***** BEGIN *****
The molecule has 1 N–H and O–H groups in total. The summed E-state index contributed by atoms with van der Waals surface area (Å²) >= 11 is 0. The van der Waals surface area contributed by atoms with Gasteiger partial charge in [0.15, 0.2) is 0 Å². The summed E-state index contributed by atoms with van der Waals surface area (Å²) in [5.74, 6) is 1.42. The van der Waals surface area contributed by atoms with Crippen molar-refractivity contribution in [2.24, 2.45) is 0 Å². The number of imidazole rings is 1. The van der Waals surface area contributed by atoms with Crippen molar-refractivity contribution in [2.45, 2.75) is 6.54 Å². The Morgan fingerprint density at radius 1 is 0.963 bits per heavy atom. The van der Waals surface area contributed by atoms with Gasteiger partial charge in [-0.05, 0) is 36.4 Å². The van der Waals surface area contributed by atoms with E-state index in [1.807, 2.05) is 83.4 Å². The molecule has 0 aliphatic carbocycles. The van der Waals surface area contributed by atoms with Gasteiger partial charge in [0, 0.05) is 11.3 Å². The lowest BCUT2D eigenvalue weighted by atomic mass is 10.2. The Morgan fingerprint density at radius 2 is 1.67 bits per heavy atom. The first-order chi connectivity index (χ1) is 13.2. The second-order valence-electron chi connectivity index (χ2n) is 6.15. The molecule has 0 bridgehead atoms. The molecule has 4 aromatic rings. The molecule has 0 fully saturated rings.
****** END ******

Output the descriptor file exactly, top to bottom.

The molecule has 1 N–H and O–H groups in total. The summed E-state index contributed by atoms with van der Waals surface area (Å²) >= 11 is 0. The van der Waals surface area contributed by atoms with Gasteiger partial charge in [0.15, 0.2) is 0 Å². The summed E-state index contributed by atoms with van der Waals surface area (Å²) in [5.74, 6) is 1.42. The van der Waals surface area contributed by atoms with Crippen molar-refractivity contribution in [2.24, 2.45) is 0 Å². The number of imidazole rings is 1. The van der Waals surface area contributed by atoms with Crippen molar-refractivity contribution in [2.45, 2.75) is 6.54 Å². The Morgan fingerprint density at radius 1 is 0.963 bits per heavy atom. The van der Waals surface area contributed by atoms with Gasteiger partial charge in [-0.05, 0) is 36.4 Å². The van der Waals surface area contributed by atoms with E-state index in [1.807, 2.05) is 83.4 Å². The molecule has 0 aliphatic carbocycles. The van der Waals surface area contributed by atoms with Gasteiger partial charge in [0, 0.05) is 11.3 Å². The lowest BCUT2D eigenvalue weighted by atomic mass is 10.2. The Morgan fingerprint density at radius 2 is 1.67 bits per heavy atom. The first-order chi connectivity index (χ1) is 13.2. The second-order valence-electron chi connectivity index (χ2n) is 6.15. The molecule has 0 bridgehead atoms. The molecule has 4 aromatic rings. The molecule has 0 fully saturated rings.